I wonder which demographic F-Mag is targeted towards? I spot the magazine amongst all the ubiquitous female/fashion/lifestyle magazines. I laugh. This is self-assuring laughter. I knew this magazine was pitched for young women to sell feminism as the new ‘Glamour’ and ‘Cosmopolitan.’ F-Mag is part of the Brigitte magazine group. A magazine I remember my mother subscribed to in the 90s. In fact, all I remember is the Brigitte diet and how often my mother used to eat self-abnegating cabbage soup. F-Mag, on the contrary, is trendy and pitched to younger women, advocating Frydays. Empanadas recipes filled vegan, meat or sweet. Fried. Washed down with cocktails. F-Mag is not yoga, skinny. It’s re-frying the shit out of popular cultural feminism. Those empanadas are filled with panties costing €60 each and dirty fantasies of having sex with ugly men. Body positive images and stories showing scars in a sauce of unsolved rape cases, young politicians and their important experiences…I have to put the magazine away: it’s full to the brim with contradiction and incomprehensibility. Was this feminism I just experienced? Well, the magazine does come with ‘complimentary’ stickers that say Muschi (German for pussy).
Self-made platforms like Instagram or a magazine like F-Mag are stages for inventing subjects. Pharmacopornographic biocapitalism does not produce things. It produces mobile ideas, living organs, symbols, desires, chemical reactions, and conditions of the soul. In biotechnology and in pornocommunication there is no object to be produced. The pharmacopornographic business is the invention of a subject and then its global reproduction. (Preciado 2013: 36)
Users on Instagram allow followers to invent themselves through mimicry of online personas. Those materials can be possessed (if actually purchased with money), but come with the added asset of a specific ideology (‘free’ gift included). The material can be possessed as Self, bodily Self. A celebrity posts on Instagram, promoting her campaign as ambassador for equality whilst wearing an extortionate designer outfit that is tagged for ease of information directly in the post. This is feminism woven into the very fabric of popular consumer culture. A political message to accompany your latest purchase: Feminism ™.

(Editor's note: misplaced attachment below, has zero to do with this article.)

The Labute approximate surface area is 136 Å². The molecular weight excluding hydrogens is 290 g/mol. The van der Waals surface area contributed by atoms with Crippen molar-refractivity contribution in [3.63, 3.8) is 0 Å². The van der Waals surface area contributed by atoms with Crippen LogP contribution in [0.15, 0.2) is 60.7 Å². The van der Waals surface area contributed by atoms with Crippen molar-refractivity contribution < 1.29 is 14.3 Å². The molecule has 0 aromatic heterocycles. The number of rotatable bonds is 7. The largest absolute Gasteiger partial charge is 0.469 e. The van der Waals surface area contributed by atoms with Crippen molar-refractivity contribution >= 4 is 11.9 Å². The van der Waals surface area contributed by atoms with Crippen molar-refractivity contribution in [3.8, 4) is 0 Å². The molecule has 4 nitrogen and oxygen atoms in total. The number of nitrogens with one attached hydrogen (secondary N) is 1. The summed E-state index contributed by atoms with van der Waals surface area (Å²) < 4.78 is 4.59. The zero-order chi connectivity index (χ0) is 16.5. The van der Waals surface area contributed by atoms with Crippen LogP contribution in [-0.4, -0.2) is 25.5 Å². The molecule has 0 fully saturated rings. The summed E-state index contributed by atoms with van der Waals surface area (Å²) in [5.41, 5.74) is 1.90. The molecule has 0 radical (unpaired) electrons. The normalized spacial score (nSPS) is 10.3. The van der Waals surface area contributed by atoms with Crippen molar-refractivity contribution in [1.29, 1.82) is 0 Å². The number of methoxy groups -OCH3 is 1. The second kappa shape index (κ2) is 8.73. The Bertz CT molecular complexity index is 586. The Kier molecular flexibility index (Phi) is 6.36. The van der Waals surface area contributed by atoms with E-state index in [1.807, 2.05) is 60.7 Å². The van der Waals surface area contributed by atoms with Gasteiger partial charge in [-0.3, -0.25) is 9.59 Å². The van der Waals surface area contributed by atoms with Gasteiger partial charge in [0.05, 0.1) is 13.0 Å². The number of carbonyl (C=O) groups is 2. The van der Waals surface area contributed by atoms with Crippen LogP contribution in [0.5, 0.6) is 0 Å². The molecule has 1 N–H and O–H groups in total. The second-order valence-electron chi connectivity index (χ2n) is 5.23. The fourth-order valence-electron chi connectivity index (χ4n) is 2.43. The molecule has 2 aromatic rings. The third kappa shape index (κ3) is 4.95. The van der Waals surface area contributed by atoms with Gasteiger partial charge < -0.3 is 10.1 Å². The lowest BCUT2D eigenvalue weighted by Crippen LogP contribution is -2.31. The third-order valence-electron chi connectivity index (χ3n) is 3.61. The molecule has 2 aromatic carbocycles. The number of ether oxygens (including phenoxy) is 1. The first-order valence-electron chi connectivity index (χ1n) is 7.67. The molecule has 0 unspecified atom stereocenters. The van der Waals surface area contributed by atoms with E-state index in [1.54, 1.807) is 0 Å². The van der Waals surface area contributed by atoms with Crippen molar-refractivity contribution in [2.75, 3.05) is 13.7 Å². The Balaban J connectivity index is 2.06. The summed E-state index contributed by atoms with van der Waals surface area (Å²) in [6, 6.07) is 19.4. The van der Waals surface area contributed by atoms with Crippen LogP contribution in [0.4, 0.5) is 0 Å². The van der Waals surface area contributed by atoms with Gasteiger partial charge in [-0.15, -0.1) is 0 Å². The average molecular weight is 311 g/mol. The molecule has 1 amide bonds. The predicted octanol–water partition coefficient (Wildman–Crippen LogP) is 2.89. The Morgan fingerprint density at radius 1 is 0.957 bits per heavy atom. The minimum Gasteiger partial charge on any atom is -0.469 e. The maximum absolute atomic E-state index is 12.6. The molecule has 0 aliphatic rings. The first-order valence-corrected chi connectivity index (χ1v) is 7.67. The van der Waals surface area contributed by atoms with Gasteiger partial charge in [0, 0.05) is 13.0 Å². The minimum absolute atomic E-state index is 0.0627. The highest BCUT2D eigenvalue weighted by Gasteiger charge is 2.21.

Popular feminism is certainly about the perfect body. Not simply as a solid corporeal unit, but as an identity. This body is situated within the purview of the male gaze (which is also simultaneously the icon-pharmacopornographic gaze). And if we recall what Haraway (1991) and Preciado (2013) have to say on this matter, the female body does not exist outside of reproduction and labour. Mother. Womb. Desire. Moreover, the female body is an idealised medical body: its hormonal cycle is identified as different/other/unruly and needs to be brought under medical control. The female body is a productive machine: of people, of desire, of labour, of reproduction. A popular feminist is one that carries the brand of empowerment forward: #Feminist. The female body is rendered as a machine for capitalist purposes. Popular feminism means to promote oneself as self-styled, self-sufficient, autonomous agent. Self-laboured really means to amplify and expedite the process of absorbing patriarchal production into each living cell.
Bourdieu argues that one’s strategic use of language is a profoundly indicative of one’s identity. Language is, thus, symbolic of identity. Instagram appeals to the eyes: ophthalmic objects are transfigured or translated into an image as a nexus of cultural and social relations (and by extension knowledge). F-Mag sells itself as a Politics of Sex & Tinsel (although I prefer the German word: Lametta). Tinsel stands for fashion, make-up, lifestyle (all that glitters). In its first issue, F-Mag offers its readers make-up tips from drag queens. Unlike Instagram or YouTube vloggers, the magazine foregrounds the now laborious act of reading (we live in an attention-economy driven by images thrown at us at ever greater speed): the reward of our labour is the amelioration of self as marketable product. The drag queen, once a radical outsider and a political activist in a heteronormative world, is now normalised and capitalised – brought under control as a ‘symbol of identity’ (Bourdieu 1991). Sugar-coated popular feminism carries a bitter aftertaste: it speaks to a privileged few. This is no subset of activism or a sequestered group reaching out and calling for radical social change. It promotes and recuperates as a form of contemporary feminism the already-always-established heteropatriarchal capitalist system as a liberal and free-thinking philosophy: here, one can be an empowered feminist so long as one labours hard towards perfection of the body and lifestyle. We’d do well to call it out for what it is: that same old chestnut of women on the market!
Bourdieu, Pierre (1991), Language and Symbolic Power, Malden: Polity Press.
Haraway, Donna J. (1991) ,’A Cyborg Manifesto. Science, technology and socialist-feminism in the late twentieth Century’, in D. J. Haraway (ed.) Simians, Cyborgs, and Women: The Reinvention of Nature, New York: Routledge, pp. 149-182.
Hansen, Astrid et al (eds) (2017), F-Mag, (April 2017), Hamburg: Stern Medien GmbH.
Preciado, Beatriz (2013), Testo Junkie: Sex, Drugs, and Biopolitics in the Pharmacopornographic Era, New York: Feminist Press.